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dc.creatorTania Gardner
dc.date2013-05-15
dc.date.accessioned2020-10-12T12:48:15Z
dc.date.available2020-10-12T12:48:15Z
dc.identifierDG13/5/1/1
dc.identifier.urihttps://hdl.handle.net/20.500.12734/52101
dc.descriptionBiographical interview with Billy McKeand (born 1943) who has lived his whole life in Kirkcudbright. Billy talks a little about his early childhood. For a few years, he spent his summer holidays with an uncle who lived in London. He would be put on the Paddy, the train from Castle Douglas, at midnight which arrived at King's Cross St Pancreas at 6am. Most of the interview is concerned with life around the family home on St Mary's Street and his father's coal and haulage business. As a child, Billy could remember the sound of the horses going down the street as the farmer's arrived to drop off their milk at the creamery. Billy's favourite shop was the bike repair and toy shop run from a wooden shed by Jimmy Reilly. He also speaks about many other shops and businesses in the town. He recalls that he spent a lot of time watching people working, for example, at the smiddy. Billy joined his father in the family business and was there from aged 15 until he retired, due to ill health, 42 years later. He loved his work and enjoyed being around lorries and being out in the countryside. He describes in detail aspects of day to day working life in the family business and more generally around Kirkcudbright, such as remembering that the lorry drivers would often pick up a lad for a 'run in the lorry'. The boys loved this, but it also meant that the driver could get the child to jump down and open and close the gates on the way to make their deliveries. Many businesses, e.g. the bakery, the farms which made cheese or the army camp outside Kirkcudbright, required large amounts of coal. At the army camp, Billy recalled that the men would whitewash the coal when a delivery had been unloaded: this was so that they could identify if coal was stolen from the stack as there would be a visible black hole. Billy's grandmother and mother both died young, from Tuberculosis and Billy remembered how he wasn't able to visit his mother in the sanatorium because he was under 16. One Christmas, his mother was allowed out for a visit and the family had their meal at the Royal Hotel: this was something that would never normally happen. Billy remembered that people mostly did their shopping locally. The exception might be a Saturday afternoon trip to Dumfries to buy a suit. Delivery boys in the town would often be children from the Academy and Billy remarks that the bikes were all made specifically for the type of business, i.e. the baker's bike would be very different in style to the one used by the ironmonger. About apprenticeships, Billy said that a boy would be bought a boiler suit that was two sizes too big for him, which he would then grow into. The boiler suit was a sign that the boy had become a man and was now embarked on his working life. Billy also speaks about entertainments in the town, including visits to the cinema, early trips into the pub and holidays - including the Campbell's Mystery tours.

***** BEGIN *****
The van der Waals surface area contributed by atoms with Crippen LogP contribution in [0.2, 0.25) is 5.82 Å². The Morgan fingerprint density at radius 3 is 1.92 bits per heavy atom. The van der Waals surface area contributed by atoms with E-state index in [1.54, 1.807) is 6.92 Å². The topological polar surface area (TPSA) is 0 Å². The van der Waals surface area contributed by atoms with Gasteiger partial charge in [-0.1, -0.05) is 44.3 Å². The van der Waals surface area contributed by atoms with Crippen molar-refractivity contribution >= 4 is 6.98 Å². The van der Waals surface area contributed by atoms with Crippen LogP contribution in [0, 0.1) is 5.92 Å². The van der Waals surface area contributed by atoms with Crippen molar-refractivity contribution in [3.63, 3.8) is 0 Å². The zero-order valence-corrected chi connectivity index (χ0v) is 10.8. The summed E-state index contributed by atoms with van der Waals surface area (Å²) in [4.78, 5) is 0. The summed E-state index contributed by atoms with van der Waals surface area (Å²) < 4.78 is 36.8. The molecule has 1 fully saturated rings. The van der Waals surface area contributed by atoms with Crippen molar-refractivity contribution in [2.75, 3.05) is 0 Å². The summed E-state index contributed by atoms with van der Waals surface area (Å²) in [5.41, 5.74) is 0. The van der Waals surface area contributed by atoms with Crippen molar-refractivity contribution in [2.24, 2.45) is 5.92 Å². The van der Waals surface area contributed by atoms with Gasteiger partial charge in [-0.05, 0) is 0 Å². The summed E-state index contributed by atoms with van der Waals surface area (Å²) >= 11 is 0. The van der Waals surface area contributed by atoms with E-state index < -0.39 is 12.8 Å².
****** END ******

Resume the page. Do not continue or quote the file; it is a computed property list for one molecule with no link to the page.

dc.format.extent1h4m32s
dc.subjectAudio recordings
dc.subjectHealth
dc.subjectSocial organisation
dc.subjectTuberculosis
dc.subjectArmy
dc.subjectEthnology
dc.subjectOral history
dc.subjectKirkcudbright
dc.subjectEducation
dc.subjectLifecycle
dc.subjectShops and businesses
dc.subjectWorking life
dc.subjectTransport
dc.subjectRecreation
dc.subjectRecreation
dc.subjectFieldwork
dc.subjectTravel and transport
dc.subjectCommunity
dc.subjectHistory
dc.subjectDomestic life
dc.subjectMaterial culture
dc.subjectSport
dc.subjectShops
dc.subjectBiography
dc.subjectChildhood
dc.subjectCoal
dc.subjectBusiness
dc.subjectWar
dc.subjectMovement
dc.subjectHealth
dc.subjectWorking life
dc.subjectAgriculture
dc.subjectArts and crafts
dc.subjectHolidays
dc.subjectCustom and belief
dc.subjectTales and anecdotes
dc.subjectSocial history
dc.titleDG13-5 Interviews of Billy McKeand DIP
dc.typeTranscription
dc.typePhotograph
dc.typeAudio


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